• The landlord tried to forcibly remove the tenant by changing locks, shutting off utilities, and/or removing the tenant’s belongings.
  • The eviction is retaliatory in nature, in response to a tenant who is exercising a legally protected right against a landlord.

Living room full of brown moving boxes

Attending a Court Hearing

In Virginia, the eviction hearing must be held within 21 to 30 days after filing the summons and complaints in court. If the tenant fails to attend the hearing, usually the judge rules in favor of the landlord and a writ of possession is issued. But if either the landlord or the tenant requests a jury trial, the process will take longer.

Writ of Eviction

The writ of eviction must be requested by the landlord. It is the tenant’s final notice to vacate the rental unit.

Once the court rules in favor of the landlord, a writ of eviction will be issued within 10 days. The landlord must request the writ of eviction within 180 days, or else they will begin the eviction process again.

The Eviction

The sheriff or constable must deliver the writ of eviction within 15 to 30 days of receiving the same. The writ must be delivered to the tenant or posted on the rental property if the tenant is not in the property upon delivery.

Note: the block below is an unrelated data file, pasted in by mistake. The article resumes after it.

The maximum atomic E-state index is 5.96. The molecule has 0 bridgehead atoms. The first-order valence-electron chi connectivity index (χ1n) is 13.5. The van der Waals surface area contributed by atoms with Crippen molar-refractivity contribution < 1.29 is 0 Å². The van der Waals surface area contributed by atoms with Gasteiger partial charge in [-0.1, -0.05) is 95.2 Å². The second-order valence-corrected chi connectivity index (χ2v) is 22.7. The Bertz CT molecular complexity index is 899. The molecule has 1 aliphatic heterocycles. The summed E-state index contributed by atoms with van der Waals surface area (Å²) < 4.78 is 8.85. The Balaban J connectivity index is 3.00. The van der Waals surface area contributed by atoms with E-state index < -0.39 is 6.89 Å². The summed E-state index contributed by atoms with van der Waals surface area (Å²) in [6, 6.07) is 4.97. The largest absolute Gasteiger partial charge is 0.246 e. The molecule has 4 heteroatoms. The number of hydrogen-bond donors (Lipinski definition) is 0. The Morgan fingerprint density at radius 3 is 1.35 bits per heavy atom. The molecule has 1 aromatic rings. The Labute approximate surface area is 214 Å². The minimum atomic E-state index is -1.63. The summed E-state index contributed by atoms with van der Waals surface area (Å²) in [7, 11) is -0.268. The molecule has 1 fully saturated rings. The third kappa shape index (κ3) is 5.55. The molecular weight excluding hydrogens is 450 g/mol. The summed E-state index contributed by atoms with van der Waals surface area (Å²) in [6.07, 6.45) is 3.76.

The tenant will have 72 hours to vacate the property. If the tenant chooses to remain in the property after 72 hours, the sheriff or constable will return to the rental unit to forcibly remove them.

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As a landlord, knowing the legal procedure for evicting a tenant is essential to ensure that you are doing everything in accordance with the law. If you are still in doubt and are not comfortable doing this process on your own, it’s best to work with a professional property manager who is knowledgeable about the law.

For help with everything from security deposits to marketing, Vesta Property Management can take care of all of your rental property needs. Contact us today and we’ll be happy to assist you!

Disclaimer: This blog should not be used as a substitute for legal advice from a licensed attorney in your state. Laws change, and this post might not be updated at the time of your reading. Please contact us for any questions you have in regard to this content or any other aspect of your property management needs.